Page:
Controlled Folder Access for the Win!
Our founder and CEO, Brian Markus, recently wrote up an encounter he had with Windows Defender. It turns out that controlled folder access works great, and with a little research, you can see exactly what it’s doing and why.
Windows Defender helps protect data from malicious apps and threats such as ransomware. One of the layers of defense, Controlled Folder Access, checks programs against a list of known, approved apps and prevents unapproved programs from affecting folder contents.
While there is a bit of a learning curve associated with Microsoft Defender’s Controlled Folder Access protection capabilities, it is an impressive tool that has been able to stop everything we’ve thrown at it so far.
As mentioned, the solution works based on an approved application list. The list is initially empty, which means that protected folders cannot be updated or modified by any programs, even system-normal applications like Microsoft Word. All necessary applications must be added to the approved application list as part of the setup/install process, or they will not be able to access files in protected folders. We recommend messaging this requirement very clearly prior to enabling Controlled Folder Access, as the error messages are not very descriptive and may cause end users to become confused or believe that something is wrong with their computer.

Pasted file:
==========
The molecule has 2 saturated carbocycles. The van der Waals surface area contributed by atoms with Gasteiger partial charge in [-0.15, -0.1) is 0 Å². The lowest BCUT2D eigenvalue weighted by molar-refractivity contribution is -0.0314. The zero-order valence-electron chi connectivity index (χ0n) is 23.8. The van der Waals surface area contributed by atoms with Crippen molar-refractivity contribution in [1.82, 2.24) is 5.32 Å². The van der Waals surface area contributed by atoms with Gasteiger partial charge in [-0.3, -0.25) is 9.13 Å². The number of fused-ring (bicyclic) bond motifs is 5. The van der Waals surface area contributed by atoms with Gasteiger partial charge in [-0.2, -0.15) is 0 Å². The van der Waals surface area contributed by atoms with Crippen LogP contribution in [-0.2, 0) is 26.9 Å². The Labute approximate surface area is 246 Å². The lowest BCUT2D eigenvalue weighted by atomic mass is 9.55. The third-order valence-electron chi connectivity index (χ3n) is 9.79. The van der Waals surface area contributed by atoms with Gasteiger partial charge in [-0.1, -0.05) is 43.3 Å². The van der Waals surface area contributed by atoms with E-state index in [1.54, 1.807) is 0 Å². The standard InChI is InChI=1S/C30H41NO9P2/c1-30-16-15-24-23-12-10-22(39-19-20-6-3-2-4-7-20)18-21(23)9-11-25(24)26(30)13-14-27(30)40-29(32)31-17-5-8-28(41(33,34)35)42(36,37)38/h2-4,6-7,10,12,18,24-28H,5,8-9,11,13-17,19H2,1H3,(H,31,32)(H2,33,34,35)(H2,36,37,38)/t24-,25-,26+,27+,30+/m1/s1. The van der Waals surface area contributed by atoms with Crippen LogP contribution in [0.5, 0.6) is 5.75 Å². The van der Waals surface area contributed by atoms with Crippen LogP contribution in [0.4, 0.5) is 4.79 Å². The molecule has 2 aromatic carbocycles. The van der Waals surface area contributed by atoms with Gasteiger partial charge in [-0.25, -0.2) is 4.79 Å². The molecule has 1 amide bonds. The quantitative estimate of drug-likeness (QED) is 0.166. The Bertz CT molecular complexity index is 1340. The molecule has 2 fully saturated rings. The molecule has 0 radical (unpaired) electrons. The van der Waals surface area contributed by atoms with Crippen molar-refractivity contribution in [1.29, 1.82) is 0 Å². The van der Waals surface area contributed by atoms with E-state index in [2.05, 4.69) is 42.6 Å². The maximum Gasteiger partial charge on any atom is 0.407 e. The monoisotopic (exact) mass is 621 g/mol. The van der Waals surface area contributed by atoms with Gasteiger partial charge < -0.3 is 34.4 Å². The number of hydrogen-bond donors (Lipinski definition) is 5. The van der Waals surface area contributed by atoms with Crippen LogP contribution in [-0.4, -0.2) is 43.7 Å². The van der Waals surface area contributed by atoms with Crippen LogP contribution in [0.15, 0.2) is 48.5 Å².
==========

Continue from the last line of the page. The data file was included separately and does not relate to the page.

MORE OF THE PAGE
For example, after I personally enabled Controlled Folder Access, I attempted to edit and save a file with VS Code and kept receiving a strange error.
The good news for administrators is that the logging is very clean and by looking in the right place, it is possible to see exactly what is going on and why.
Here’s how it works.
Open the Event Viewer and navigate to the following area:
Applications and Service Logs > Microsoft > Windows > Windows Defender > Operational
In my logs, I found the following entry which clearly stated the reason that my program was blocked.
C:\Program Files\Microsoft VS Code\Code.exe has been blocked from modifying C:\XXXX\XXXX folder by Controlled Folder Access.
Detection time: XXXX-XX-XXTXX:XX:XX.XXXX
Process Name: C:\Program Files\Microsoft VS Code\Code.exe
Security intelligence Version: 1.367.96.0
Engine Version: 1.1.19200.6
Product Version: 4.18.2203.5
With the path and application name in hand, I navigated to the Virus & Threat Protection screen, so that I could add VS Code to the allowed applications list.
I selected RansomWare protection and Manage ransomware protection, then Allow an app through Controlled Folder Access.
Finally, I selected + Add an allowed app. The system offered options to select from “Recently blocked apps” or “Browse all apps”.
I selected VS Code from the recently blocked apps, clicked the + next to it, and voila – I was able to continue my work.